When NH₃ behaves in this way, it is acting as a nucleophile.(7 votes)
- wait....im so confused...so oxygen is nuceophilic but Chlorine is electrophile? please explain this. im not understanding how to differentiate between the two completely(3 votes)
- Your right that oxygen is a nucleophile, but you are very wrong about chlorine being an electrophile. In the case in the video, the adjacent carbon is considered to be the electrophile not the chlorine. The pull of electrons in the polar bond between the carbon and chlorine cause a charge distribution between the two atoms based on electronegative effects. The carbon gains a partial positive charge and the chlorine gains a partial negative charge. The positively charged carbon in this case would be the electrophile. Chlorine is often a nucleophile, as you will find in halide reactions within organic chemistry. I would suggest going over electronegativites and the 5 schwarts guidelines.(2 votes)
- How big does the difference in electronegativity between two atoms have to be for us to treat it like an ionic bond, like Jay does at2:00?(2 votes)
- Generally around 1.7, that is when the bond has 50% ionic character.
Different texts may use slightly different numbers(3 votes)
- could we have made 4 different structures in the last section..
why only 3?...(2 votes)
- What does pKa and pKb stand for?(1 vote)
- pKa = -log(Ka) where Ka is the acid dissociation constant.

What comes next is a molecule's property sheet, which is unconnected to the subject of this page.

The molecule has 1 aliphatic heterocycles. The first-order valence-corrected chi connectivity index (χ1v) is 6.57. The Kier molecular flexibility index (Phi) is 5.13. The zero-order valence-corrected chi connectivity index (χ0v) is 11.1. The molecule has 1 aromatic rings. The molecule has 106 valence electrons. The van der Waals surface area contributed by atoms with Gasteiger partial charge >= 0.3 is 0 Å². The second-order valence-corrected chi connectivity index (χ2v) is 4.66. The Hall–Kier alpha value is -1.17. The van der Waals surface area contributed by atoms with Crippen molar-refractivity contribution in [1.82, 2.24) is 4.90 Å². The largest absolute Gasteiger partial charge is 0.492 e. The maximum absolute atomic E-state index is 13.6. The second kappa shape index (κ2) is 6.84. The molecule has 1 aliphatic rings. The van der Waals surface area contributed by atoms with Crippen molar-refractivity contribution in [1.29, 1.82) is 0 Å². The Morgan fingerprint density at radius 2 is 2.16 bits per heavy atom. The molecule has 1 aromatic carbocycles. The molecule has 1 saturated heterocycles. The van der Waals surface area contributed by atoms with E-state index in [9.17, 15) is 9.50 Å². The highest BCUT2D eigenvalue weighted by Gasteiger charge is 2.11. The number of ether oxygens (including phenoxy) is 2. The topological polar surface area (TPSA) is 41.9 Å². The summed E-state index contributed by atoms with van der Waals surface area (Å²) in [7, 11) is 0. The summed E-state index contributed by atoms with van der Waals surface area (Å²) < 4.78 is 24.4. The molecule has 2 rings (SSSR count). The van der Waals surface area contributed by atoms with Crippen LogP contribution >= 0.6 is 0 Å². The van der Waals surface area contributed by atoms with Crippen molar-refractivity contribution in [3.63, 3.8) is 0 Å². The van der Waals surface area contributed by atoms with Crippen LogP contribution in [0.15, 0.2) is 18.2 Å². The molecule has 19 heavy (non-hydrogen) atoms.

pKb = -log(Kb) where Kb is the base dissociation constant.
Ka's and Kb's are often very big or very small numbers, so by using (negative) logarithms, the numbers are much more manageable.(5 votes)
- Is cl- a nucleophile or electrophile?(2 votes)
- A nucleophile because of its negative charge. Electrophiles often have positive charges. Another way to think about it is that because nucleophilicity and basicity are closely related, the chloride ion is a nucleophile because it is also the conjugate base of hydrochloric acid. Hope that helps.(2 votes)
- I know this has been asked many times but I am still a bit confused. Is the reason why the chlorine is a bad nucleophile(on the alkyl halide example) because since it is a very weak base, it is typically a leaving group instead. But it is still possible that Cl does act as a nucleophile depending on the conditions, like ketone can act as a nucleophile/electrophile depending on the conditions, right?(2 votes)
- So first we're not really being shown chlorine as a nucleophile here. Instead we're being shown that it can act as a good leaving group and make the alkyl halide a good electrophile. Once the chlorine has left, it will becomes chloride and can act as a nucleophile.
We decide how good a nucleophile is based on how fast it can react as a nucleophile compared to other nucleophiles. With this in mind, I wouldn't classify chloride as a weak nucleophile, rather a moderate one. Chloride is a stronger nucleophile than fluoride but a weaker one than iodide (at least in protic solvents).